As a Jew, I practice Judaism.
Is that a dim-witted statement? I apologize; it’s just that so many of our brothers and sisters these days make a point of telling me that, as a Jew, I ought to do this or that or the other thing. As Jews, thunder the young activists, we should embrace the Black Lives Matter platform even as it singles out the Jewish State, alone among the world’s nations, for calumny and outrageously accuses it of genocide. As Jews, lectures the doctoral candidate, we should reject Israel’s occupation of Palestinian lands, the single engine driving our people to the brink of disaster. And to hear the columnist tell it, we should even, as Jews, rise against the French ban on “burkinis,” the full-bodied wetsuit some Muslim women choose to wear for modesty’s sake while bathing at the beach. These are all stirring causes worthy of consideration. They have, however, absolutely nothing to do with the fundamentals of our faith.
We’ve spent quite a bit of time in recent years debating who’s a Jew, but we’ve neglected to ask the thornier question: namely, what is Judaism? It’s a question that belongs with theologians, a scholastic class that, in our tradition, is sadly more likely to focus on offering a close reading of some sacred scrap of text than on addressing the fundamental relations between the tenets of faith and the earthly soil in which they’re rooted. It’s a shame—we need this sort of inquiry more than ever now that every social-justice warrior fashions our creed into a banner under which to march into battle.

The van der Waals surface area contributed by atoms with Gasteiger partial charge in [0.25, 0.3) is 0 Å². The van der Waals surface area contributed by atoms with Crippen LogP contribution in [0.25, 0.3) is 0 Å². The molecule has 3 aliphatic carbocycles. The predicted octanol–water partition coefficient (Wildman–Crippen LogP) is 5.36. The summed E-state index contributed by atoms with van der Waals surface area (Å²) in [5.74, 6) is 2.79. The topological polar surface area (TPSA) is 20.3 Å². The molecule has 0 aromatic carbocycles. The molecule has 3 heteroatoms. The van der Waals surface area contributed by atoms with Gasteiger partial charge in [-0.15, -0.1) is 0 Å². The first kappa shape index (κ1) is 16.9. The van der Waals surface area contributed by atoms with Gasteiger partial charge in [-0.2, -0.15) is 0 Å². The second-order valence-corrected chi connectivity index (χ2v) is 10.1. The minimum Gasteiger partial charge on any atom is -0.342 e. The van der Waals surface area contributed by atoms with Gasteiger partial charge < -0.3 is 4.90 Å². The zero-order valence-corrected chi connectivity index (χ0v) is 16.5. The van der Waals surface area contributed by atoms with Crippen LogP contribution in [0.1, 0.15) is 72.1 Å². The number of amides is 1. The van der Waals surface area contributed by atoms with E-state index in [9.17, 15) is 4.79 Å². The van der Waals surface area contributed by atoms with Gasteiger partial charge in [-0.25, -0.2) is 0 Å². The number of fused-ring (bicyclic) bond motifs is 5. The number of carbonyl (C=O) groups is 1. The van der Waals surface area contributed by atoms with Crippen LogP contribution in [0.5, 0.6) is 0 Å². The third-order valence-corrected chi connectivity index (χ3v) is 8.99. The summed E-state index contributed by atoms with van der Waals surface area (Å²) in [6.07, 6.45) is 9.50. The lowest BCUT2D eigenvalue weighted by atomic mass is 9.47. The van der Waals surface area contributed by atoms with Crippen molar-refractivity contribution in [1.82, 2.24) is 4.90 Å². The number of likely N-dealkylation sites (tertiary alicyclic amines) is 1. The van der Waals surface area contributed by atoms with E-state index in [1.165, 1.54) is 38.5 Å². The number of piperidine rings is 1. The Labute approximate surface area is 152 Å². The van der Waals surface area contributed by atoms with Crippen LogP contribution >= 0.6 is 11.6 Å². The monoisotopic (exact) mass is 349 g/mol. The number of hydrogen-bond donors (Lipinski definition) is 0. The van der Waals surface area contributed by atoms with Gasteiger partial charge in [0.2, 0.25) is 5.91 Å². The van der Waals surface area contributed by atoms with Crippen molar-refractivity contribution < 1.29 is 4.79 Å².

For inspiration, then, we ought to look to our Christian brothers. In 1923, American Christendom received a master class in doctrinal clarity when a perfervid Presbyterian named John Gresham Machen wrote a short book titled Christianity and Liberalism. Too many of his contemporary faithful, he argued, have come to look at their religion as a blank screen on which to project the values of progressive liberalism. They’ve come to see Christ as a metaphor, not a deity, a gentle reminder to always be good and kind because kindness and goodness were just, you know, right. They read the Bible for affirmation, not for instruction, and they were always ready to ignore its teachings if those clashed, however mildly, with modernity’s latest edicts. Liberals who could not abide by Christianity’s essential truths, Machen argued, were many wonderful things, but they were not Christians. And everyone, the fiery theologian concluded, would be better for it if they stopped pretending that their values corresponded in any but a tangential way with those of the core Christian faith.